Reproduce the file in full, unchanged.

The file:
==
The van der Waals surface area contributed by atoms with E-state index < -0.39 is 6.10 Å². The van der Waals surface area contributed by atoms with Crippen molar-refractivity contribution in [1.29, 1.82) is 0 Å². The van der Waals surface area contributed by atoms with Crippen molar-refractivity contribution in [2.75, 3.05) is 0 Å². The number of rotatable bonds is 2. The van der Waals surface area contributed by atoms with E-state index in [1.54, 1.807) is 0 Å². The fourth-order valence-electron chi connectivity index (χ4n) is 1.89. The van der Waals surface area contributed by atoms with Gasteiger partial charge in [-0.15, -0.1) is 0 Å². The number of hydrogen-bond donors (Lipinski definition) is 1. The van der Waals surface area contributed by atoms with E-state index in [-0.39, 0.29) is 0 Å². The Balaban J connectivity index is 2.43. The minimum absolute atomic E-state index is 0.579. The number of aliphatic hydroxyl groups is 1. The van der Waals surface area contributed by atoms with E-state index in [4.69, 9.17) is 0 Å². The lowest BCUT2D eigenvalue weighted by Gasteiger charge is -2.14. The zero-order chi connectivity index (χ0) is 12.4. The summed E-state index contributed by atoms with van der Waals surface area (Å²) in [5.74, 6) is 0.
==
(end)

The van der Waals surface area contributed by atoms with E-state index < -0.39 is 6.10 Å². The van der Waals surface area contributed by atoms with Crippen molar-refractivity contribution in [1.29, 1.82) is 0 Å². The van der Waals surface area contributed by atoms with Crippen molar-refractivity contribution in [2.75, 3.05) is 0 Å². The number of rotatable bonds is 2. The van der Waals surface area contributed by atoms with E-state index in [1.54, 1.807) is 0 Å². The fourth-order valence-electron chi connectivity index (χ4n) is 1.89. The van der Waals surface area contributed by atoms with Gasteiger partial charge in [-0.15, -0.1) is 0 Å². The number of hydrogen-bond donors (Lipinski definition) is 1. The van der Waals surface area contributed by atoms with E-state index in [-0.39, 0.29) is 0 Å². The Balaban J connectivity index is 2.43. The minimum absolute atomic E-state index is 0.579. The number of aliphatic hydroxyl groups is 1. The van der Waals surface area contributed by atoms with E-state index in [4.69, 9.17) is 0 Å². The lowest BCUT2D eigenvalue weighted by Gasteiger charge is -2.14. The zero-order chi connectivity index (χ0) is 12.4. The summed E-state index contributed by atoms with van der Waals surface area (Å²) in [5.74, 6) is 0.